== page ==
Lydia Lee is dead. It is 1977 in rural Ohio and she is the middle child of a mixed race couple. Her mom, Marilyn, is caucasian, and her dad, James, is Chinese. This detail matters because the Lee family stands out like a flashing caution light all across town.
Lydia’s body is found in a nearby lake, a shocking revelation that rocks the family. Who would murder such a beautiful, intelligent girl with so much life and success ahead of her? She was well-loved and ambitious, happy and eager…
But was she really all of those things? This is the question that gets answered with each chapter of Everything I Never Told You. Jumping from one character to the other – Mom, Dad, older brother Nathan, younger sister Hannah, and even from Lydia’s before she died – the story details Lee family secrets, the societal pressures of being glaringly “Oriental” in a vastly white area, and the damage we do to one another with our high expectations.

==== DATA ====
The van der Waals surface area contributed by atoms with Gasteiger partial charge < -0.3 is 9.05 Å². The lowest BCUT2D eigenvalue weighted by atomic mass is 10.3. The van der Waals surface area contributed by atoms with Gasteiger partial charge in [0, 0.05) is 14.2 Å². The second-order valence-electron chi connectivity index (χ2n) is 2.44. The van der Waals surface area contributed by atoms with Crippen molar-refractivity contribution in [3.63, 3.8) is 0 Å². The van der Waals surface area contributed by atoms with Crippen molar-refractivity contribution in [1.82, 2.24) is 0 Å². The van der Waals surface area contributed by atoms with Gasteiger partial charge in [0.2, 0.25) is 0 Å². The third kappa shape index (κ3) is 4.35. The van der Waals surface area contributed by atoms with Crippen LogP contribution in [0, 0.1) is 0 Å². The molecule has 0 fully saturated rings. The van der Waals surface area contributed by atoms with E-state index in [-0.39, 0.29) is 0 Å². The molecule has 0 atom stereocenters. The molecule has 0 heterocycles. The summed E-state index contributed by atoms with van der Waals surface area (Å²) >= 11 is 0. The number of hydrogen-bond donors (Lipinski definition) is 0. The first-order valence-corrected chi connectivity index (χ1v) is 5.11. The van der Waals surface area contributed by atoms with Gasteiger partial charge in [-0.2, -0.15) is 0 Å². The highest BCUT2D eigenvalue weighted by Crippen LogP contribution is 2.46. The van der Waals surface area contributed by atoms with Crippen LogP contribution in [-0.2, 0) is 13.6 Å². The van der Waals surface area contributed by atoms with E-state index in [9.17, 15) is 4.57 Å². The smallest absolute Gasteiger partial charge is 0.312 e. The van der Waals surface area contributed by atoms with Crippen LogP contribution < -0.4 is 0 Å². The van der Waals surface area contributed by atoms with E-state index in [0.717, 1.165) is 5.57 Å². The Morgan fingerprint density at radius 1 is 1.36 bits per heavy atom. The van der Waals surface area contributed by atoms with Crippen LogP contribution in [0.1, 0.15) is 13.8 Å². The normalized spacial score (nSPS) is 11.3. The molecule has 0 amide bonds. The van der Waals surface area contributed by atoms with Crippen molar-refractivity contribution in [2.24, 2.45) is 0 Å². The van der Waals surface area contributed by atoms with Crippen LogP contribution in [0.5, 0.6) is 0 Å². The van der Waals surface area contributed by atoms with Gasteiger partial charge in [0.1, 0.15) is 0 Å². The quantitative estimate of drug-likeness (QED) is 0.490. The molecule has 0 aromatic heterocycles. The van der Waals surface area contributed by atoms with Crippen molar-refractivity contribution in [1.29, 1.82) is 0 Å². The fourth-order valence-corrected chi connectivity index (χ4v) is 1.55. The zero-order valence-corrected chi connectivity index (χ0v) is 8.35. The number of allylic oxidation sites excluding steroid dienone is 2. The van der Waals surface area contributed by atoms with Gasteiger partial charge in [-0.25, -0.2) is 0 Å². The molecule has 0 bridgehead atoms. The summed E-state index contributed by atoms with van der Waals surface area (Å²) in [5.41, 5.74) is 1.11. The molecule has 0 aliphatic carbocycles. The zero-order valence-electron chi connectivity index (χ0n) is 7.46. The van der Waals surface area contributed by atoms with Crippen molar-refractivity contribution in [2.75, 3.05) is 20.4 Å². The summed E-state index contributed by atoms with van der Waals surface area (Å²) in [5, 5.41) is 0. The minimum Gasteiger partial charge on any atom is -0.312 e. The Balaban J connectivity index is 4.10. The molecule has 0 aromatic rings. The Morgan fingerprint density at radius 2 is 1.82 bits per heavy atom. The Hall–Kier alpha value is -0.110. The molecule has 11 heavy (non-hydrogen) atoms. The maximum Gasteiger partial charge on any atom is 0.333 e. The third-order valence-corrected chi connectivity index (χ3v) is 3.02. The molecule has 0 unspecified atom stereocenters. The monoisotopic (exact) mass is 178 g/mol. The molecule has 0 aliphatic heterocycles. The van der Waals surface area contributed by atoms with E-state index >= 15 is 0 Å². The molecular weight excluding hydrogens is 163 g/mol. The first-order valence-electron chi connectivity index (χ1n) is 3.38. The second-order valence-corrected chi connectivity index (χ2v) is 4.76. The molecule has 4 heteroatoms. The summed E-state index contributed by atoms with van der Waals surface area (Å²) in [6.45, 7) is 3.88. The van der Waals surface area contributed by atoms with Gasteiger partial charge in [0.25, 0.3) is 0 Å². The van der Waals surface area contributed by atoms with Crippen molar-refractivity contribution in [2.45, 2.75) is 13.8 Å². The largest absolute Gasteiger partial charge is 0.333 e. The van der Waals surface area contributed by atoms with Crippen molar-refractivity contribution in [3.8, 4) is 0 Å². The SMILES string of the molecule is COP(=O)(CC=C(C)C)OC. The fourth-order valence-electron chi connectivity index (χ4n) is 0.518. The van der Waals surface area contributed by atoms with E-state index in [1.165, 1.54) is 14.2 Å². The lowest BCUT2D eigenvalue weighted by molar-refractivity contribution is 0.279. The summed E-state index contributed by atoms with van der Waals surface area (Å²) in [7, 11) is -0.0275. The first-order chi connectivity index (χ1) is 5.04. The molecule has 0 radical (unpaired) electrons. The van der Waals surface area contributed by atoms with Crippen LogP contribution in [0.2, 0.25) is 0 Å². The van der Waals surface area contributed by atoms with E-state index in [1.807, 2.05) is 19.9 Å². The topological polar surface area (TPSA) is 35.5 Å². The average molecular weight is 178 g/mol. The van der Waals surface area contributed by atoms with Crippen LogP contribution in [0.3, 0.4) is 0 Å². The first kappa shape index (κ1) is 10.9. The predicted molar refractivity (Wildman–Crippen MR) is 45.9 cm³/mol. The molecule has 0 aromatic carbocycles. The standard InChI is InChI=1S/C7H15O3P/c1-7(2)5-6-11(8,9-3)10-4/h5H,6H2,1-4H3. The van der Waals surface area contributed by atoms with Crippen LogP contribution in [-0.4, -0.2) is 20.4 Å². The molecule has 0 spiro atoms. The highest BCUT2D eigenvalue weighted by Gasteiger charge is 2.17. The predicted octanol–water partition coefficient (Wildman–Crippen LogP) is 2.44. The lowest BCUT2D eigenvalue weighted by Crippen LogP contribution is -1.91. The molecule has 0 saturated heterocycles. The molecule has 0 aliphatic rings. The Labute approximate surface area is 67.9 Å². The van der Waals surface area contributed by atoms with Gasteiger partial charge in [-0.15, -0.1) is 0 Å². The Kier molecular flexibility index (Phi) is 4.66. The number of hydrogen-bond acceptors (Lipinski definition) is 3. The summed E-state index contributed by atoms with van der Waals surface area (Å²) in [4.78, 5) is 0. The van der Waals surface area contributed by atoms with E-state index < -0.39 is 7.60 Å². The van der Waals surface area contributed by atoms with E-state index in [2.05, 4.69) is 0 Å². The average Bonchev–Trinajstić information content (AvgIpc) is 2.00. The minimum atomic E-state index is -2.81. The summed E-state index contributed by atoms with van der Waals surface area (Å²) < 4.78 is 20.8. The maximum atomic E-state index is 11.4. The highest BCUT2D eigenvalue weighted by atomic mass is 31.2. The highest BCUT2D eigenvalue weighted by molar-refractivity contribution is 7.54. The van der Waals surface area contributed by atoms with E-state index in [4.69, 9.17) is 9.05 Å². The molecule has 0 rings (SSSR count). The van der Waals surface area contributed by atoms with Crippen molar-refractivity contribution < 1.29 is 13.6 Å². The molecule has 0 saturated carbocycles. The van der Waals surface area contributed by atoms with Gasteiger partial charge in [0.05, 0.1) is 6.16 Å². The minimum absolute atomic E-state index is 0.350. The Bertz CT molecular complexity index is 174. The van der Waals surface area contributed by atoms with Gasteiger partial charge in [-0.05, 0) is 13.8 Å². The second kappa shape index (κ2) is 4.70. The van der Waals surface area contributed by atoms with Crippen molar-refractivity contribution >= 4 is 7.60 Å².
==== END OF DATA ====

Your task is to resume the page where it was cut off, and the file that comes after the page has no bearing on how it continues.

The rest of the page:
This book could be titled “How to Parent” or “How to Handle Prejudice” or “The Teenage Years are the Worst No Matter Who You Are.” It could be a study on Mother-Daughter relationships or Father-Son relationships. It could be an instructional guide on how to listen and read body language.
This isn’t a happy book, but it’s a captivating one. It is a portrait of a family’s struggle in 1970s America when immigration is just one generation behind them and a mixed-race marriage is like a museum exhibit. For those who enjoy a delve into cultural history, you’ll appreciate the author’s perspective. If you are a parent, particularly a parent of tweens and teens, no matter your race, I highly recommend it.